Cover image for The philosopher's toolkit : a compendium of philosophical concepts and methods
The philosopher's toolkit : a compendium of philosophical concepts and methods
Baggini, Julian.
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Publication Information:
Malden, MA : Blackwell Publishers, [2003]

Physical Description:
ix, 221 pages ; 24 cm
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BC177 .B19 2003 Adult Non-Fiction Non-Fiction Area
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The Philosophers' Toolkit provides all the intellectual equipment necessary to engage with and participate in philosophical argument, reading and reflection. Each of its 87 entries explains how to use an important concept or argumentative technique accurately and effectively.

Author Notes

Julian Baggini is editor and co-publisher of The Philosophers' Magazine. He has written on philosophy for the general reader in The Independent , Independent on Sunday and Times Educational Supplement . His PhD was awarded by University College London in 1996.

Peter Fosl is Bingham Associate Professor of Philosophy and Program Chair at Transylvania University, Lexington, Kentucky. He serves as contributing editor to The Philosopher's Magazine. A graduate of Bucknell University and Emory University, Fosl also studied at the LSE and took a Fullbright Scholarship to the University of Edinburgh. He has published on Hume, scepticism and topics in the history of philosophy.

Table of Contents

Part I Basic Tools for Argument
1 Arguments, Premises and Conclusions
2 Deduction
3 Induction
4 Validity and Soundness
5 Invalidity
6 Consistency
7 Fallacies
8 Refutation
9 Axioms
10 Definitions
11 Certainty and Probability
12 Tautologies, Self-Contradictions and the Law of Non-Contradiction
Part II Further Tools for Argument
13 Abduction
14 Hypothetico-Deductive Method
15 Dialectic
16 Analogies
17 Anomalies and Exceptions that Prove the Rule
18 Intuition Pumps
19 Logical Constructions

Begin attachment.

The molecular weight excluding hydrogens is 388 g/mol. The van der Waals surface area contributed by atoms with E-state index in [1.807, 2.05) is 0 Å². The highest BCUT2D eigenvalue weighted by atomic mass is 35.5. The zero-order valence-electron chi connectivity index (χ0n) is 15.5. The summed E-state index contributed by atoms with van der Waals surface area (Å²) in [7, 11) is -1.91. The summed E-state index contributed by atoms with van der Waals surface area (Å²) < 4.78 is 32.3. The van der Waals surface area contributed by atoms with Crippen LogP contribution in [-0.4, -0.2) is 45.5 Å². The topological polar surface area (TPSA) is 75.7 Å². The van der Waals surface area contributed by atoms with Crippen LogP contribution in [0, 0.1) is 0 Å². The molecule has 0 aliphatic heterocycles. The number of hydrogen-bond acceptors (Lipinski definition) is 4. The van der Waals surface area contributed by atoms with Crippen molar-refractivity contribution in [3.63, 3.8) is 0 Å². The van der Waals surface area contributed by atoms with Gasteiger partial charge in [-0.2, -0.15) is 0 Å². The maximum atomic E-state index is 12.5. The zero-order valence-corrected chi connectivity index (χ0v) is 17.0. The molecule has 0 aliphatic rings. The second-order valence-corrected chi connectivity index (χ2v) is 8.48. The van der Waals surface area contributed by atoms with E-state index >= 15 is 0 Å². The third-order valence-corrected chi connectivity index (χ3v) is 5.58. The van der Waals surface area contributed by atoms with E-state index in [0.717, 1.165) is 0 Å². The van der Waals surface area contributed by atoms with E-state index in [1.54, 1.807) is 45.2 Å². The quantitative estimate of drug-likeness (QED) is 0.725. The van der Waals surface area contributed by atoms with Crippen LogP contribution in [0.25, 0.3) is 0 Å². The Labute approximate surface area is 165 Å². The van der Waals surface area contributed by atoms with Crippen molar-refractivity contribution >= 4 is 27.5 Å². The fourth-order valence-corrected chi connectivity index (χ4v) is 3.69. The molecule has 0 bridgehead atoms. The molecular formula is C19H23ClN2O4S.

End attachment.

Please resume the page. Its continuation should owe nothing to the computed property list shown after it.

20 Reduction
21 Thought Experiments
22 Transcendental Arguments
23 Useful Fictions
Part III Tools for Assessment
24 Alternative Explanations
25 Ambiguity
26 Bivalence and the Excluded Middle
27 Category Mistakes
28 Ceteris Paribus
29 Circularity
30 Conceptual Incoherence
31 Counterexamples
32 Criteria
33 Error Theory
34 False Dichotomy
35 Genetic Fallacy
36 Horned Dilemmas
37 Hume's Fork
38 Is/ought Gap
39 Leibniz's Law of Identity
40 Masked Man Fallacy
41 Ockham's Razor
42 Paradoxes
43 Partners in Guilt
44 Principles of Charity
45 Question-Begging
46 Reductions
47 Redundancy
48 Regresses
49 Saving the Phenomena
50 Self-defeating Arguments
51 Sufficient Reason
52 Testability
Part IV Tools for Conceptual Distinctions
53 A Priori/A Posteriori
54 Absolute/Relative
55 Analytic/Synthetic
56 Categorical/Modal
57 Conditional/Biconditional
58 Defeasible/Indefeasible
59 Entailment/Implication
60 Essence/Accident
61 Knowledge by Acquaintance/Description
62 Necessary/Contingent
63 Necessary/Sufficient
64 Objective/Subjective
65 Realist/Non-Realist
66 Sense/Reference
67 Syntax/Semantics
68 Thick/Thin Concepts
69 Types/Tokens
Part V Tools for Radical Critique
70 Class Critique
71 Deconstruction and the Critique of Presence
72 Empiricist Critique of Metaphysics
73 Feminist Critiques
74 Foucaultian Critique of Power
75 Heideggerian Critique of Metaphysics
76 Lacanian Critique
77 Nietzschean Critique of Christian-Platonic Culture
78 Pragmatist Critique
79 Sartrean Critique of 'Bad Faith'
Part VI Tools at the Limit
80 Basic Beliefs
81 G;del and Incompleteness
82 Mystical Experience and Revelation
83 Possibility and Impossibility
84 Primitives
85 Self-evident Truths
86 Scepticism
87 Underdetermination
Appendix: Web Resources.